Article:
Howick, South Africa
Howick, South Africa

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Kanzler A.,Sappi Forest Research | Nel A.,Sappi Forest Research | Ford C.,Sappi Forest Research
New Forests | Year: 2014

During the last 20 years a program to develop and commercialize the Pinus patula × Pinus tecunumanii hybrid, as a replacement for P. patula, has been successfully implemented. The first crosses were initiated during the early 1990s and lead to establishment of field trials across a wide variety of sites. This work gained further impetus when it became apparent that Fusarium circinatum, was causing poor post-planting survival of newly established stands of P. patula. P. tecunumanii, has been shown to be tolerant to this disease and thus a second, more comprehensive hybrid testing phase was implemented. Improvements in controlled pollination techniques and propagation methods, as well as access to genetically improved parent-stock and the use of molecular marker technology for fingerprinting was effectively utilized to greatly improve the process during this second phase. The use of artificial inoculation trials have demonstrated that the hybrid, in particular when using the low elevation (LE) provenances of P. tecunumanii, had substantially greater tolerance to F. circinatum than P. patula and survival figures from field trials support these results. Four-year volumes also indicate large growth improvements, although frost damage on certain sites presents a challenge for deployment on colder sites; and this is being tackled through breeding and accurate mapping of frost risk. Large-scale controlled pollinations and vegetative multiplication are now utilized commercially to produce the P. patula × P. tecunumanii (LE) hybrid as an alternative to P. patula. © 2014 Springer Science+Business Media Dordrecht.

Kanzler A.,Sappi Forest Research | Payn K.,Mondi South Africa | Nel A.,Sappi Forest Research
Southern Forests | Year: 2012

Two Pinus patula hybrids, P. greggii × P. patula and P. patula × P. tecunumanii, were planted across a number of sites in southern Africa. The growth and survival for each species/taxon was assessed at either 5 or 8 years of age at each site and compared to the respective parental species. Pinus greggii, as a pure species, has greater drought tolerance and is better adapted to harsher sites than P. patula. At 8 years the P. greggii × P. patula hybrid had similar survival and was more productive than P. patula at the two sites where it was tested. Furthermore, the performance of the hybrid was better than pure species on the site with average poorer growth suggesting that this hybrid could be planted on poorer, more marginal sites not well suited to P. patula. Pinus tecunumanii is a productive species with good tolerance to the pitch canker fungus (PCF). Previous work has shown that the P. patula × P. tecunumanii hybrid is more tolerant to PCF after field inoculations. The latter hybrid was assessed at 5 years on three sites and compared to both parent species. The hybrid had similar survival and was more productive than both parent species. Large variation in performance between individual P. patula × P. tecunumanii families suggests that comprehensive testing and selection should be conducted in tandem with any operational deployment of this hybrid. © 2012 Copyright NISC (Pty) Ltd.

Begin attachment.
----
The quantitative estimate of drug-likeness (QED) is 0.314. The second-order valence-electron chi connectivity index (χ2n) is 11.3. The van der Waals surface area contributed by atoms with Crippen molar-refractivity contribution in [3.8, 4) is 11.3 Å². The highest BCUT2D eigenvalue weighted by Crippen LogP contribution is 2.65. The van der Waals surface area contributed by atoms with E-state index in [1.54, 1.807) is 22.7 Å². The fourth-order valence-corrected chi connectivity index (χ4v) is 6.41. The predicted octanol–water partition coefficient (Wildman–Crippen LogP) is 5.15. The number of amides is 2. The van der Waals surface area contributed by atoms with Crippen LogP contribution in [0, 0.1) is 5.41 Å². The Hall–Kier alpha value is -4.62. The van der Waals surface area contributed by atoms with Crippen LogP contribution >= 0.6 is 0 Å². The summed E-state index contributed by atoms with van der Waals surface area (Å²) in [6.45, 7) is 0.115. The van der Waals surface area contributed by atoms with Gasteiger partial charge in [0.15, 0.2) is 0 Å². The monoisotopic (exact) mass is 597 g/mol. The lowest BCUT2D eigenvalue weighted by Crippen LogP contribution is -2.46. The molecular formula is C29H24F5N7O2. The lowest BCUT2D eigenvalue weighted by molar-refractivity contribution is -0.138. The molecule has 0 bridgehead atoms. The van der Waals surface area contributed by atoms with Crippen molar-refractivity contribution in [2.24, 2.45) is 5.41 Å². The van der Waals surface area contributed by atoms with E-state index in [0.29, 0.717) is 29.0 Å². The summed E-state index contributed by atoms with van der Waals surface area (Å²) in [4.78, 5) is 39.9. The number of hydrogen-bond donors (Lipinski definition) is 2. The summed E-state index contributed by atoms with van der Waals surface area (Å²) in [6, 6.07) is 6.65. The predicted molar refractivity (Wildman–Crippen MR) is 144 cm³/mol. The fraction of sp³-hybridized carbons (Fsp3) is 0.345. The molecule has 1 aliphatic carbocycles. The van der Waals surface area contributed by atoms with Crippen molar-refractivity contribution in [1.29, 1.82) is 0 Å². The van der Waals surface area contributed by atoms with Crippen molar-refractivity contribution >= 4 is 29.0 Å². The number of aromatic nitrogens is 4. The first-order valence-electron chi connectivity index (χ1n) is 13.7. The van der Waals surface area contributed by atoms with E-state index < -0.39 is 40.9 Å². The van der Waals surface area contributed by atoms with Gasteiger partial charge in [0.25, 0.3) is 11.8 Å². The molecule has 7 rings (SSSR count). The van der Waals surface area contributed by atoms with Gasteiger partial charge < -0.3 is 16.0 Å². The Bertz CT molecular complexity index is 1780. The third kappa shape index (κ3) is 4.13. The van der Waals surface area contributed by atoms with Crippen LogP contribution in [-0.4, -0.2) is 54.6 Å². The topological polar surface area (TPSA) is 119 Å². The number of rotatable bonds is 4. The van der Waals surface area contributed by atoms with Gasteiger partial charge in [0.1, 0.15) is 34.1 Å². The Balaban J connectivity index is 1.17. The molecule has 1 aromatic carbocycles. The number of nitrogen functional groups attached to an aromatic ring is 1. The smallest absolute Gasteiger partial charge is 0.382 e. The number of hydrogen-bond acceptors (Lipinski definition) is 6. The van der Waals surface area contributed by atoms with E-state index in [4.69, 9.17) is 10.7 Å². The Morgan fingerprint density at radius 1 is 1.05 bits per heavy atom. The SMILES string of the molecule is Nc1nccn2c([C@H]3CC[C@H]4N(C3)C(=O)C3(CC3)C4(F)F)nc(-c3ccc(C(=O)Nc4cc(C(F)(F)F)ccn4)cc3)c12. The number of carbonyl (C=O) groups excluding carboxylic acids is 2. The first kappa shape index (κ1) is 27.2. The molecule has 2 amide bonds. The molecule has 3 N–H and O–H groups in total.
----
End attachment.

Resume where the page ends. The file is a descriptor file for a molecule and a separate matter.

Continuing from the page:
Nel A.,Sappi Forest Research | Hodge G.R.,North Carolina State University | Mongwaketsi K.E.,Sappi Forest Research | Kanzler A.,Sappi Forest Research
Southern Forests | Year: 2014

The pine pitch canker fungus, Fusarium circinatum, has caused large-scale mortality of Pinus patula Schiede & Deppe ex Schltdl. & Cham. crops in South African nurseries. This disease is now managed with strict hygiene practices and mortality in commercial nurseries has been drastically reduced. During the last 10 years, however, the disease started to manifest in the field, impacting on post-planting survival. Tree breeders have identified selection and breeding of tolerant material as the likely long-term solution to this disease. This study demonstrates that, under greenhouse conditions with artificial inoculation of young seedlings, there is significant genetic variation in tolerance to F. circinatum among open-pollinated P. patula families. Tolerant families can be identified and can be utilised in breeding programmes and for seed production. The study provided strong evidence that these artificial inoculation experiments are highly repeatable within specific laboratories, with lower but still meaningful repeatability between different laboratories. © 2014 Copyright © NISC (Pty) Ltd.

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